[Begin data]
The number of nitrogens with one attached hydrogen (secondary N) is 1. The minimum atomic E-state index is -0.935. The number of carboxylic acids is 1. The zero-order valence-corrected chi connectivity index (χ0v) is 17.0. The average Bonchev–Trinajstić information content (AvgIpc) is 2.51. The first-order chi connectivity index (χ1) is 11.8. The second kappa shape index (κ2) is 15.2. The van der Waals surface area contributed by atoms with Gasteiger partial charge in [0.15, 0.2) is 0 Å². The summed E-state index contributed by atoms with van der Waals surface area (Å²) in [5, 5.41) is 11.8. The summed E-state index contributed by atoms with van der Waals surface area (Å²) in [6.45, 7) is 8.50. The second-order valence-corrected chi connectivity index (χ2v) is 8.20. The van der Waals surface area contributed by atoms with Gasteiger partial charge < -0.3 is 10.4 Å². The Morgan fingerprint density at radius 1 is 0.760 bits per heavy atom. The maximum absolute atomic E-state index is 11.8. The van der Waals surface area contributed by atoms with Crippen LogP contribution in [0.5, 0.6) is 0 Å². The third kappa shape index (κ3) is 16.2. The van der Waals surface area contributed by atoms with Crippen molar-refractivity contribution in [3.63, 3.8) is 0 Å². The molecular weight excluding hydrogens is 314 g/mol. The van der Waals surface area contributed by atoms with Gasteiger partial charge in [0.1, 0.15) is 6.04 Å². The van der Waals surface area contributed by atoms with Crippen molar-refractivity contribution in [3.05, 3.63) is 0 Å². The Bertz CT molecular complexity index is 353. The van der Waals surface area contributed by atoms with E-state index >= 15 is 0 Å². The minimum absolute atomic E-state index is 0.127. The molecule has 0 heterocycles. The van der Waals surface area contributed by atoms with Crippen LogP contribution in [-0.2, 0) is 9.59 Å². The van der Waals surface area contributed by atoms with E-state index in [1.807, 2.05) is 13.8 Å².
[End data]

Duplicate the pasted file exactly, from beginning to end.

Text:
The number of nitrogens with one attached hydrogen (secondary N) is 1. The minimum atomic E-state index is -0.935. The number of carboxylic acids is 1. The zero-order valence-corrected chi connectivity index (χ0v) is 17.0. The average Bonchev–Trinajstić information content (AvgIpc) is 2.51. The first-order chi connectivity index (χ1) is 11.8. The second kappa shape index (κ2) is 15.2. The van der Waals surface area contributed by atoms with Gasteiger partial charge in [0.15, 0.2) is 0 Å². The summed E-state index contributed by atoms with van der Waals surface area (Å²) in [5, 5.41) is 11.8. The summed E-state index contributed by atoms with van der Waals surface area (Å²) in [6.45, 7) is 8.50. The second-order valence-corrected chi connectivity index (χ2v) is 8.20. The van der Waals surface area contributed by atoms with Gasteiger partial charge < -0.3 is 10.4 Å². The Morgan fingerprint density at radius 1 is 0.760 bits per heavy atom. The maximum absolute atomic E-state index is 11.8. The van der Waals surface area contributed by atoms with Crippen LogP contribution in [0.5, 0.6) is 0 Å². The third kappa shape index (κ3) is 16.2. The van der Waals surface area contributed by atoms with Crippen molar-refractivity contribution in [3.63, 3.8) is 0 Å². The molecular weight excluding hydrogens is 314 g/mol. The van der Waals surface area contributed by atoms with Gasteiger partial charge in [0.1, 0.15) is 6.04 Å². The van der Waals surface area contributed by atoms with Crippen molar-refractivity contribution in [3.05, 3.63) is 0 Å². The Bertz CT molecular complexity index is 353. The van der Waals surface area contributed by atoms with E-state index >= 15 is 0 Å². The minimum absolute atomic E-state index is 0.127. The molecule has 0 heterocycles. The van der Waals surface area contributed by atoms with Crippen LogP contribution in [-0.2, 0) is 9.59 Å². The van der Waals surface area contributed by atoms with E-state index in [1.807, 2.05) is 13.8 Å².